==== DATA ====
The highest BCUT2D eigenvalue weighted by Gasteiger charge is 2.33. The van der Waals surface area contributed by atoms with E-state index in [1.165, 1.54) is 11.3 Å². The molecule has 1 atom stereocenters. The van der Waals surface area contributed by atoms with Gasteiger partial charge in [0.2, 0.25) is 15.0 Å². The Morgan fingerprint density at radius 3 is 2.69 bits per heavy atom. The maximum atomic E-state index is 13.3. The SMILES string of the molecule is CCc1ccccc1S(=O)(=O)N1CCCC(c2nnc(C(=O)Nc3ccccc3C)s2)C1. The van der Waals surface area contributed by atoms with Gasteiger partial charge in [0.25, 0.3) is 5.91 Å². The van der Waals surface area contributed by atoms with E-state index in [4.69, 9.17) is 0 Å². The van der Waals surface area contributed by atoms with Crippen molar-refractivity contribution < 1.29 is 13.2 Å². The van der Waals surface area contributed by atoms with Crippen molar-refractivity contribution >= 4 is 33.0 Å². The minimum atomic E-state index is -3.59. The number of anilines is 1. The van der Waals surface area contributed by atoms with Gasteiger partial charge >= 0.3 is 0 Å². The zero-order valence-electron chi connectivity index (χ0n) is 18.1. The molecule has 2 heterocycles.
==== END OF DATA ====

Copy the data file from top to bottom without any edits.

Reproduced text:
The highest BCUT2D eigenvalue weighted by Gasteiger charge is 2.33. The van der Waals surface area contributed by atoms with E-state index in [1.165, 1.54) is 11.3 Å². The molecule has 1 atom stereocenters. The van der Waals surface area contributed by atoms with Gasteiger partial charge in [0.2, 0.25) is 15.0 Å². The Morgan fingerprint density at radius 3 is 2.69 bits per heavy atom. The maximum atomic E-state index is 13.3. The SMILES string of the molecule is CCc1ccccc1S(=O)(=O)N1CCCC(c2nnc(C(=O)Nc3ccccc3C)s2)C1. The van der Waals surface area contributed by atoms with Gasteiger partial charge in [0.25, 0.3) is 5.91 Å². The van der Waals surface area contributed by atoms with E-state index in [4.69, 9.17) is 0 Å². The van der Waals surface area contributed by atoms with Crippen molar-refractivity contribution < 1.29 is 13.2 Å². The van der Waals surface area contributed by atoms with Crippen molar-refractivity contribution >= 4 is 33.0 Å². The minimum atomic E-state index is -3.59. The number of anilines is 1. The van der Waals surface area contributed by atoms with Gasteiger partial charge >= 0.3 is 0 Å². The zero-order valence-electron chi connectivity index (χ0n) is 18.1. The molecule has 2 heterocycles.